Blog post

Plan Your Academic Year Early Using Systems Thinking

September 9, 2021
By GradProSkills
Source: GradProSkills

The new academic year is upon us, bringing with it a new projects, important deadlines, and deliverables. At first glance, the fall 2021 important dates for graduate students, your multiple course syllabi, and the thesis preparation guidelines may appear overwhelming. Do not fear! Here we unravel the secret of systems thinking to help you build a successful academic year without missing a single deadline. 

woman holding a photo of a light bulb on a doodled background

What is an academic plan? 

An academic plan is a set of realistic goals and strategies for success in grad school. Taking the time now, to set expectations, goals and a plan will allow you to focus on your studies and simplify your academic life. 

We acknowledge that academic life is not an undeviating thoroughfare. We have all experienced setting new goals and quickly failing at them; new year's resolutions are the perfect example of this. So what made the difference between those resolutions we suceed at and those that we don't? The difference to achieving long-lasting results is building a solid foundation - taking a systems approach to the problem, getting started early and creating habits. 

What is systems thinking?

Simply put, a system is a series of small actions working together to build a set of effective habits helping you to get real work done. In other words, a system is a repeatable behaviour, leading you toward achieving your long-term goals. Adopting a systems mindset for positive impact and designing a system for what you do is systems thinking in its most basic form. To see how this can be put into practice let’s elaborate it a bit further with some examples.

Let’s say you want better health. This can be achieved by building a habit of doing short exercises every day, rather than setting a goal of being able to run a marathon in four hours. Starting with just 15 to 20 minute stretches early morning or later in the evening is a better approach than a two hour heavy workout at the gym when you feel like it. Remember that consistency pays off in the long term.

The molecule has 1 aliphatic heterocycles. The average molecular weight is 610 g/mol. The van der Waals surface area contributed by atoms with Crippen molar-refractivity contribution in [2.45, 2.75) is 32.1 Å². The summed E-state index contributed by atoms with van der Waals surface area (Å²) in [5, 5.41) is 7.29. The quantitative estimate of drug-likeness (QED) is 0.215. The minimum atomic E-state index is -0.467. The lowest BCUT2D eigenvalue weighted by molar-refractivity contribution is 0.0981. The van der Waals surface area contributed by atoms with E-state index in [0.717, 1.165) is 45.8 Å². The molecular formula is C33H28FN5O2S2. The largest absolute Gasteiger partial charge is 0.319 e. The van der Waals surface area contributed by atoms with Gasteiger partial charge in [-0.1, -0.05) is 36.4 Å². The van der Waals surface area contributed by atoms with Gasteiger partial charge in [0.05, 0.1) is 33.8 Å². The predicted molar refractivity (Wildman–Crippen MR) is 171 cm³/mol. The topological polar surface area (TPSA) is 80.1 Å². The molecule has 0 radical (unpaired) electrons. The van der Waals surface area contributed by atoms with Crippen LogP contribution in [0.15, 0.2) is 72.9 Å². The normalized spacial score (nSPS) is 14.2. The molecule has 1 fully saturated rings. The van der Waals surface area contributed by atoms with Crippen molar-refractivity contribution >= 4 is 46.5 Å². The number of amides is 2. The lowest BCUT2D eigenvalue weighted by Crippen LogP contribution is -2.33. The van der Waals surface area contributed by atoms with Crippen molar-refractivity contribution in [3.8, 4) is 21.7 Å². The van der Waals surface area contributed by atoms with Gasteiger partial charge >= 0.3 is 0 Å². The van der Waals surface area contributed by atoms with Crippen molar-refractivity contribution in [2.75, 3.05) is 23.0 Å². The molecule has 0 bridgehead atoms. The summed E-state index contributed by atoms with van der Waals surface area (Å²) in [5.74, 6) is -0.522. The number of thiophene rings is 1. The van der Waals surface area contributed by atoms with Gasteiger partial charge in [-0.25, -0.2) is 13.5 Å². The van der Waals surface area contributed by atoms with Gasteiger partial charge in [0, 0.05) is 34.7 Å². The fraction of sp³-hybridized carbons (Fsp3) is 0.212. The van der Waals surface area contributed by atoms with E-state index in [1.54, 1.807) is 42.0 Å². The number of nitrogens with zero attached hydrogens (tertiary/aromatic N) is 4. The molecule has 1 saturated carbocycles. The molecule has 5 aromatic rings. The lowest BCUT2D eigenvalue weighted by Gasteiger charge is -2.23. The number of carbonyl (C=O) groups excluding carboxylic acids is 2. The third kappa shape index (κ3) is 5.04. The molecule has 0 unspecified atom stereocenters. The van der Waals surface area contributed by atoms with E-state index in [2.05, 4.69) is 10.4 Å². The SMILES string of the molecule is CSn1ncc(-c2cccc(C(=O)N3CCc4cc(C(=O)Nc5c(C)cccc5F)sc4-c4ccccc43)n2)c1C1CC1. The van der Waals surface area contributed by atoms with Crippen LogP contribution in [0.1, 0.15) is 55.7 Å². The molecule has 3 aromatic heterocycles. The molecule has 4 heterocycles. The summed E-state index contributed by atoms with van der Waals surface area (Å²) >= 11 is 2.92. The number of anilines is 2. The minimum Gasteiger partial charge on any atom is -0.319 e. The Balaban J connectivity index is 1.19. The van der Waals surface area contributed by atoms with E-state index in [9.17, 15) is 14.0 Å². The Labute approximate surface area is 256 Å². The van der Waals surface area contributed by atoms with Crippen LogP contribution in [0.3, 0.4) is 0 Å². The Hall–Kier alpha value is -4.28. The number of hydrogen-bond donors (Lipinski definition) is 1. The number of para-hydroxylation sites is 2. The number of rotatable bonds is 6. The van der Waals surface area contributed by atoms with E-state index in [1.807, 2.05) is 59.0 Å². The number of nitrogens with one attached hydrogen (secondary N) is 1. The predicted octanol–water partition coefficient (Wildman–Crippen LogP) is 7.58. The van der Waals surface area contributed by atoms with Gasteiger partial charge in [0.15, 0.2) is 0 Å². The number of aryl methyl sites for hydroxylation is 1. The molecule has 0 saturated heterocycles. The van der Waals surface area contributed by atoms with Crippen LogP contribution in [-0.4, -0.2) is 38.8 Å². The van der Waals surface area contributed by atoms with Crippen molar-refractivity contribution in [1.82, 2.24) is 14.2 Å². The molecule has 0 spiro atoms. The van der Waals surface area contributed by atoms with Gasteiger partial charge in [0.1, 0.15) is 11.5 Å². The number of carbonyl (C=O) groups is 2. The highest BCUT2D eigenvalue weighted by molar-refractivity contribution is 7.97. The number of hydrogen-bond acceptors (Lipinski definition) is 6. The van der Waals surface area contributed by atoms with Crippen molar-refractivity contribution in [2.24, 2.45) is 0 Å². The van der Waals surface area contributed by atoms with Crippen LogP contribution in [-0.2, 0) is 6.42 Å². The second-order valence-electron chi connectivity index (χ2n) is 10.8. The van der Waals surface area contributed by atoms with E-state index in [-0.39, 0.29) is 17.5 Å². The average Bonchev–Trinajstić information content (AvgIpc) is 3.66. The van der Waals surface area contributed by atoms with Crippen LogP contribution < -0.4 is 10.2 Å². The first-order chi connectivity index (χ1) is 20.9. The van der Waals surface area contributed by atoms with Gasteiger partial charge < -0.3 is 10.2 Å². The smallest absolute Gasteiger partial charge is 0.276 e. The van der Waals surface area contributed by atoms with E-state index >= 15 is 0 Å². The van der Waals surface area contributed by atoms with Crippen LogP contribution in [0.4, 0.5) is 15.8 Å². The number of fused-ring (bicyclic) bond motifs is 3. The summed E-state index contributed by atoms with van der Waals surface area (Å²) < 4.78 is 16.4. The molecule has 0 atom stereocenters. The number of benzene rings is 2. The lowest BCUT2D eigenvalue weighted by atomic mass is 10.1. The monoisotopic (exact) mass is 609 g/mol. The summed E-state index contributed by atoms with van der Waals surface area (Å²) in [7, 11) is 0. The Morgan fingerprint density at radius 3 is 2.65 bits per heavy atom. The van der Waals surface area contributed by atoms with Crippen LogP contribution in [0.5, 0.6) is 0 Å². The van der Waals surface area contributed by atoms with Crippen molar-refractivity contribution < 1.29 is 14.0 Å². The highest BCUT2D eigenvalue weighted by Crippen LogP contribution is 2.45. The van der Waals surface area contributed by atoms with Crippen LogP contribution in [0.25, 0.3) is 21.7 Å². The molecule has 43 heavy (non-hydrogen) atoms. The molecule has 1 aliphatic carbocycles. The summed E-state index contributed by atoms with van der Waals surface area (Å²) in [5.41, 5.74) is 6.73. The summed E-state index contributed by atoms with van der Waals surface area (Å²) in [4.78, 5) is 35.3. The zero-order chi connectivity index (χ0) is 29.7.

In the same way, if you are planning to learn something new, make sure to develop a system that enables you to become wiser and more knowledgeable compared to your yesterday’s self. For instance, making consistant, quality time for reading, even for just 20 minutes a day, will help you create a foundation for improved learning habits. 

How does it help in formalizing an academic plan? 

We all know that planning is key to a smooth grad school experience. When creating your academic plan, keep in mind that “a consistent learning system that makes it easy to accumulate knowledge over time works better,” as Thomas Oppong reminds us in his article on personal growth

If your goal, as a graduate student, is to have a successful academic year, your system would be a studying schedule that you follow every day. If you are writing a thesis, your system is the writing schedule that you follow every week. 

Moreover, you may build and follow multiple subsystems to approach a single goal. Just keep in mind that each system contains a way of work unique to you and all subsystems together direct you toward accomplishing your main goal. In addition, you may want to employ systems thinking in conjunction with other development plans, such as an IDP, to upgrade the ways in which you evaluate your existing and missing skills.

wooden cubes that read step by step

A simple process for designing systems into your academic plan

  1. Start with the area of your graduate studies that requires a better or modified system.
    For example, it can be your habit of writing or learning new skills.
  2. Identify the bigger goal. What do you want to achieve? 
    Do you want to publish a paper? Do you want to get a degree for a better career? 
  3. Break that larger goal into smaller, realistic tasks (follow the SMART principles). 
    Include small habits or actions you need to take daily, weekly or monthly consistently. For example, you could keep a record of your maximum focus time or the frequencies of practicing certain actions during a week. Do you enjoy spending time on a specific task, or you just do it out of a feeling of guilt? If you get bored, transform tasks like writing into a less stressful and more fun activity.
  4. Measure your results every couple of weeks. 
    Modify, adjust or update your systems when necessary to achieve better results.

All and all, systems thinking helps you to articulate the complexities of grad school in new and different ways. It is a simple method to employ when you want to expand your options, build realistic habits and solve long-lasting problems. At the same time, systems thinking allows you to be mindful of the myth of a single ultimate solution. There is no perfect solution and every person needs a unique way of getting things done. The value lies in taking the time to reflect and map out your academic plan early – a sure step on your path to academic success. 


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